Charlottesville, Virginia: James Alex Fields Jr., a neo-Nazi who rammed his car into counterprotesters of a “Unite the Right” rally in 2017, leaving one dead and dozens injured, was sentenced to life in prison plus 419 years in state court Monday.
Judge Richard Moore upheld a Virginia jury’s recommended sentence from December. He also imposed a fine of $480,000.
Moore said he’d never been involved in a case, as an attorney or a judge, in which so many people were injured at one time by one person.
“Today’s verdict is based on what you did,” Moore told Fields. “It was not a spur of the moment action.”
The death penalty was off the table under the terms of a plea deal reached in March on his conviction for federal hate crimes.
Fields, 22, was convicted of the murder of Heather Heyer in December.
During Monday’s session, victims made impact statements. Emotions ran high, and several victims sobbed and dabbed tears away with tissues. Star Peterson, who was injured in the attack, began her statement by addressing Fields.
“Hello, scum,” she said. “You look like a coward now that you’re not behind the wheel of a car.”
April Muñiz, another victim, said her mental health was severely affected by Fields’ crime. She said she switches from joy to terror in a split second since those were the emotions she experienced during the attack.
“I wake up most nights screaming,” she said.
Susan Bro, Heyer’s mother, said she hopes Fields never sees the light of day outside a prison again. She said she was a survivor and she will continue her work with the Heather Heyer Foundation, which provides scholarships to people passionate about social change.
Fields, wearing a gray and white prison suit, twiddled his thumbs during the victim statements.
Wren Steele, a victim of the car attack. Both her legs and her hand was broken as she was thrown over a car and landed on the hood of another car. She suffered other injuries as well. @USATODAYpic.twitter.com/aVenDkaITZ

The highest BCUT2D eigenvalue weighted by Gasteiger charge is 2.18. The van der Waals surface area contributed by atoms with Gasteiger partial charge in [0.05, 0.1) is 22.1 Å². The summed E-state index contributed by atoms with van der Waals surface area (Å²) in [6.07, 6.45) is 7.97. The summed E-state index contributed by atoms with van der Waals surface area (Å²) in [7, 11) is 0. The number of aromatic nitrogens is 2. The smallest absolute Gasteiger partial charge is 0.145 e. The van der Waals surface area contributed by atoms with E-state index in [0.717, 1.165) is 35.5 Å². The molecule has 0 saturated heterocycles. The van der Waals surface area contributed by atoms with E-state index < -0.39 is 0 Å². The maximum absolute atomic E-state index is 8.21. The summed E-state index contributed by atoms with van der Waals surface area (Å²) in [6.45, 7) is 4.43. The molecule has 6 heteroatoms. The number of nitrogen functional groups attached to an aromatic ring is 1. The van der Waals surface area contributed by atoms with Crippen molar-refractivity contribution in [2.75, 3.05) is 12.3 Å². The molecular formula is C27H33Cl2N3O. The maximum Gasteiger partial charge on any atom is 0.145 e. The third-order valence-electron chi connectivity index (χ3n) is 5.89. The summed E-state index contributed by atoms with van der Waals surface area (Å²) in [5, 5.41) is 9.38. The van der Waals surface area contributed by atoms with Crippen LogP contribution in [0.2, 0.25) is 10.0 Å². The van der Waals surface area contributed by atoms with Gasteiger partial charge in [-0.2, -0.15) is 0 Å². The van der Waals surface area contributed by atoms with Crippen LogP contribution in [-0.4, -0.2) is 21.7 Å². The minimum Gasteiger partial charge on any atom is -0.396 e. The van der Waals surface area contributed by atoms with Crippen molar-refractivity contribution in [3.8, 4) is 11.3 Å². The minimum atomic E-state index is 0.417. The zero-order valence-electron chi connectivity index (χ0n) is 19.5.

— Morgan Hines (@MorganEmHines) July 15, 2019
In June, Fields was sentenced in federal court to life in prison without the possibility of release for hate crimes.
Hundreds of counterprotesters turned out in 2017 to face an assortment of alt-right and far-right protesters rallying in the Virginia college town against the removal of a statue of Confederate Gen. Robert E. Lee.
Fields traveled from his hometown of Maumee, Ohio, to attend the rally.
At the time of the attack, President Donald Trump blamed the violence at the rally on “both sides,” sparking further controversy.
During the federal sentencing hearing, U.S. District Court Judge Michael Urbanski said life was the only appropriate sentence for Fields: “Protection of the public requires a life sentence without release.”
Fields, an avowed white supremacist, was “like a kid at Disney World” during a high school trip to a German concentration camp, federal prosecutors said.
FBI Special Agent Wade Douthit read grand jury testimony from one of Fields’ high school classmates who said he appeared happy when touring the Dachau camp and remarked, “This is where the magic happened.”
Evidence showed Fields’ actions on the day he killed Heyer were premeditated, Urbanski said at the federal sentencing.